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The Traditions of the Hopi, by H.R. Voth, [1905], at

p. 234


Halíksai! A long time ago, when people lived in all the seven Hopi villages, and also at Sikyátki, Red Eagle and his wife lived on the bluff running westward, north of Sikyátki. He had four children. He lived on a small steep bluff called Kwákatpe. One time, early in the morning, they had a dance and sang the following song:

Pu turzh hûvam, umuh totim!
Now then come here, your youths!
Kuywaman ayalalwaahahay.
(To) behold send them!
Ura conwayningwu
Why pretty
Kwakatpe palakwayo titooya
At Kwakatpe (the) Red Eagle hatches children.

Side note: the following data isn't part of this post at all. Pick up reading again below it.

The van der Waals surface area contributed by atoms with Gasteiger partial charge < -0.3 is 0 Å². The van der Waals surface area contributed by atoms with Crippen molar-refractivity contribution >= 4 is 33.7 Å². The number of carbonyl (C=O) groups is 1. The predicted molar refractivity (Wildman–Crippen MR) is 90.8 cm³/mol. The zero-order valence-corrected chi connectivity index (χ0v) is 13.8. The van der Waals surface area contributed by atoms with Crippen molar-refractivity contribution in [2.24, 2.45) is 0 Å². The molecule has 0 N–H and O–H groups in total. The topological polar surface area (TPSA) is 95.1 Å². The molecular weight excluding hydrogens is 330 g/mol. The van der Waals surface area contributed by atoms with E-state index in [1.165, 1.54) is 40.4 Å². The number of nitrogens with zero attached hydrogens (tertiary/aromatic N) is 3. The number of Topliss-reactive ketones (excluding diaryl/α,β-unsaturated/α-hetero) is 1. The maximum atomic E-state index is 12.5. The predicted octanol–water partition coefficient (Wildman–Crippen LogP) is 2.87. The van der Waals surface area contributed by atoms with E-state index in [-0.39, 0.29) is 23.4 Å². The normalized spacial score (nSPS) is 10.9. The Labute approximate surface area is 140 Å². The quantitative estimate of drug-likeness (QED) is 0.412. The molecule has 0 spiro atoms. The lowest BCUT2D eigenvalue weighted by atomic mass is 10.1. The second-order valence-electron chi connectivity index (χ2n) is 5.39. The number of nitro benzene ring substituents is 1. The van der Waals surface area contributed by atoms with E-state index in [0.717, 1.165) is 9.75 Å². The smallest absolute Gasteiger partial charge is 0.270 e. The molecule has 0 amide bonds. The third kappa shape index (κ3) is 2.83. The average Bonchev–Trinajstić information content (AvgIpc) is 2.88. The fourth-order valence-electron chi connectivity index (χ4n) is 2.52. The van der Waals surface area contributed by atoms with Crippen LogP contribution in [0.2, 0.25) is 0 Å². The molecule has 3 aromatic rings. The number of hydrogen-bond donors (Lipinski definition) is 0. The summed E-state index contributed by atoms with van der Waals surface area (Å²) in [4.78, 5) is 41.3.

Ura vungve tutunglainingwu.
Why when grown up (they) are, ask for them.
Haooo talti! talti!
Ah, it has dawned! It has dawned!
Haooo, talti! talti!
Ah, it has dawned! It has dawned!
Kwa--! (Here they all flew upward a little way and alighted again).

One of the men from Sikyátki heard them singing and saw them dance and told his people about it. They soon afterwards went and captured the small Eagles, and forever afterwards they used to get young eagles there, the feathers of which they used for their prayer-offerings, masks, etc.

Next: 95. The Red Eagle and the Owl